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Health, Science & Tech

Disparities In COVID Vaccine Access Likely Worse Among Kids Than Adults

Finley Martin
Marcio Jose Sanchez
/
AP
Finley Martin, 14, gets a shot of the Pfizer COVID-19 vaccine at the First Baptist Church of Pasadena Friday, May 14, 2021, in Pasadena, Calif. (AP Photo/Marcio Jose Sanchez)

Kids as young as 12 years old can now receive Pfizer’s COVID-19 vaccine. But disparities that were seen in vaccine distribution to adults are likely to be even more pervasive among children.

Structural barriers to health care, like lack of access to technology and transportation, has made getting vaccinated harder for many Black and brown Americans, as well as those who are impoverished.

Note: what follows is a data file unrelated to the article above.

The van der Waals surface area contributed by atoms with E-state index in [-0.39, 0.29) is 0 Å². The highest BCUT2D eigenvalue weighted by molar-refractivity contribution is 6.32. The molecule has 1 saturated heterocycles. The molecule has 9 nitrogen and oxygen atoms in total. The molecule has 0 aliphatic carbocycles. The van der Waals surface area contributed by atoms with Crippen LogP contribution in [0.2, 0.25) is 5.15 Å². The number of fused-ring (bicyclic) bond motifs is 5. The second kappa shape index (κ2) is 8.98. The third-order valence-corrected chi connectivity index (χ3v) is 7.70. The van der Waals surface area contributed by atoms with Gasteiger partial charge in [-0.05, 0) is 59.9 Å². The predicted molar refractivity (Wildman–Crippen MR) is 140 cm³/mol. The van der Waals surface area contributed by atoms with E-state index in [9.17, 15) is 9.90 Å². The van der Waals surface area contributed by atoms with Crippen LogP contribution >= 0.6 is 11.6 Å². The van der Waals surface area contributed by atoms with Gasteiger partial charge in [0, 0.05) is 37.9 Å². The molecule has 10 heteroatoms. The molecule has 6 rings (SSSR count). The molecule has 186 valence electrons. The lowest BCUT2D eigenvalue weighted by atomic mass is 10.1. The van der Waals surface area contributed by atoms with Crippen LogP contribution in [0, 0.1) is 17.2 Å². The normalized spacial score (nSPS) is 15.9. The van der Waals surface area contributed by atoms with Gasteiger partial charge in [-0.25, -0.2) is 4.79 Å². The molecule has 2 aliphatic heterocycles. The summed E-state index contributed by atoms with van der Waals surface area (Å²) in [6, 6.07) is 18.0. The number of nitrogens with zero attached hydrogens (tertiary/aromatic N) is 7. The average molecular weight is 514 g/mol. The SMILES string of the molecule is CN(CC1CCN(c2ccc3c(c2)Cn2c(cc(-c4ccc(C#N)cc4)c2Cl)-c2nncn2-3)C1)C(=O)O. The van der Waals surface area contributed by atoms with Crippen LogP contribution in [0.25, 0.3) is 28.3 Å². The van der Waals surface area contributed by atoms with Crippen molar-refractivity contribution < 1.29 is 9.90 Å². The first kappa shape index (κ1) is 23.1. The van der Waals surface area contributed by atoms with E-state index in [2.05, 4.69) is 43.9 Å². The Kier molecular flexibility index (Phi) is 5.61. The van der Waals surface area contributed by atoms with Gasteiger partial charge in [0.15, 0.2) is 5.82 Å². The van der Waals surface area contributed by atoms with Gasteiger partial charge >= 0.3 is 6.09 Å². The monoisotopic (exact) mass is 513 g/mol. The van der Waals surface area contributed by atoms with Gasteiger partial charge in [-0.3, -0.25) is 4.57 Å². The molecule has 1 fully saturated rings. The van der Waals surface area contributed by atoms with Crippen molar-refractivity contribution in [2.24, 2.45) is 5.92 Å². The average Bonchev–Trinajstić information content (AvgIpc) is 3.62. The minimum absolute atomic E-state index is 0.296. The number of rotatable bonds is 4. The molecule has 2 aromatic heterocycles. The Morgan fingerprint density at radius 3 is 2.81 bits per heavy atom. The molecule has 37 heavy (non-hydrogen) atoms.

American children are both more racially diverse, and more likely to be living in poverty, compared to the adult population. Dr. Tracey Conti of the Pittsburgh-based Black Equity Coalition said health systems must intentionally ensure children have access to the vaccine.

“Partnering with people in the county, physician offices, organizations that serve children [is] going to be so important in making sure that there’s equity in access,” said Conti.

Conti, who is head of family medicine at UPMC McKeesport, also suggests partnering with schools, because unlike some locations, families already have access to these facilities.

Pfizer is the only COVID vaccine option available to people under age 18; it also has the most stringent storage requirements.

“It’s not like a Johnson & Johnson that we can just go out and give [one shot] and then that's it,” said Conti.

Because there is a danger that the logistical demands that come with the Pfizer vaccine will exacerbate racial inequities in vaccine access to kids, Conti said that outreach to community organizations is key, and that physicians serving pediatric patients need to have access to the vaccine.

“It’s really going to take all of us for this effort,” she said.